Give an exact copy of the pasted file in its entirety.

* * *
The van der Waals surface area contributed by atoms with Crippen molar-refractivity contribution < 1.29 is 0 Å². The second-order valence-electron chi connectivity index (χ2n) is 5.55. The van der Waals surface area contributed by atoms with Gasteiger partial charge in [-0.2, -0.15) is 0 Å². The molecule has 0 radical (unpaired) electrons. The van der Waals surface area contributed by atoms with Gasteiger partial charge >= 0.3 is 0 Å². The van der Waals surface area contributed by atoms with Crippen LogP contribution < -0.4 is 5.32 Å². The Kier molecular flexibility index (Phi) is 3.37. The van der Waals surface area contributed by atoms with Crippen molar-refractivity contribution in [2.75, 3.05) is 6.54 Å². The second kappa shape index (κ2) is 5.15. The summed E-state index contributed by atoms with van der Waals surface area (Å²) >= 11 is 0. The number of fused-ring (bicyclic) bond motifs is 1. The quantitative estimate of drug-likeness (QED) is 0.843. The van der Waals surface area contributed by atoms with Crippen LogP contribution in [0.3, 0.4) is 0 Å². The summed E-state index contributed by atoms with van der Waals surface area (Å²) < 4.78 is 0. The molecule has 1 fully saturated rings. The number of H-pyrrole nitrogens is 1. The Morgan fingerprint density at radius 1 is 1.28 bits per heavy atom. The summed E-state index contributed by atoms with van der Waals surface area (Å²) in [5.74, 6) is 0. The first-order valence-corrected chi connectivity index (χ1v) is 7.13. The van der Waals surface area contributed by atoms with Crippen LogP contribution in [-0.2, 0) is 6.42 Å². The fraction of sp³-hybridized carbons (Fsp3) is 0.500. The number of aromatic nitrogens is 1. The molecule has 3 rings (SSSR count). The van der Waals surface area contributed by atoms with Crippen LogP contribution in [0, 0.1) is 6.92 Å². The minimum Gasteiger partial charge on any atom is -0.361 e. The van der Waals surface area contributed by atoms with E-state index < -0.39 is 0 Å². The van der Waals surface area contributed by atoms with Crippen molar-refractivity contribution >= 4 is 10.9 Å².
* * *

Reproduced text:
The van der Waals surface area contributed by atoms with Crippen molar-refractivity contribution < 1.29 is 0 Å². The second-order valence-electron chi connectivity index (χ2n) is 5.55. The van der Waals surface area contributed by atoms with Gasteiger partial charge in [-0.2, -0.15) is 0 Å². The molecule has 0 radical (unpaired) electrons. The van der Waals surface area contributed by atoms with Gasteiger partial charge >= 0.3 is 0 Å². The van der Waals surface area contributed by atoms with Crippen LogP contribution < -0.4 is 5.32 Å². The Kier molecular flexibility index (Phi) is 3.37. The van der Waals surface area contributed by atoms with Crippen molar-refractivity contribution in [2.75, 3.05) is 6.54 Å². The second kappa shape index (κ2) is 5.15. The summed E-state index contributed by atoms with van der Waals surface area (Å²) >= 11 is 0. The number of fused-ring (bicyclic) bond motifs is 1. The quantitative estimate of drug-likeness (QED) is 0.843. The van der Waals surface area contributed by atoms with Crippen LogP contribution in [0.3, 0.4) is 0 Å². The summed E-state index contributed by atoms with van der Waals surface area (Å²) < 4.78 is 0. The molecule has 1 fully saturated rings. The number of H-pyrrole nitrogens is 1. The Morgan fingerprint density at radius 1 is 1.28 bits per heavy atom. The summed E-state index contributed by atoms with van der Waals surface area (Å²) in [5.74, 6) is 0. The first-order valence-corrected chi connectivity index (χ1v) is 7.13. The van der Waals surface area contributed by atoms with Crippen LogP contribution in [-0.2, 0) is 6.42 Å². The fraction of sp³-hybridized carbons (Fsp3) is 0.500. The number of aromatic nitrogens is 1. The molecule has 3 rings (SSSR count). The van der Waals surface area contributed by atoms with Crippen LogP contribution in [0, 0.1) is 6.92 Å². The minimum Gasteiger partial charge on any atom is -0.361 e. The van der Waals surface area contributed by atoms with E-state index < -0.39 is 0 Å². The van der Waals surface area contributed by atoms with Crippen molar-refractivity contribution >= 4 is 10.9 Å².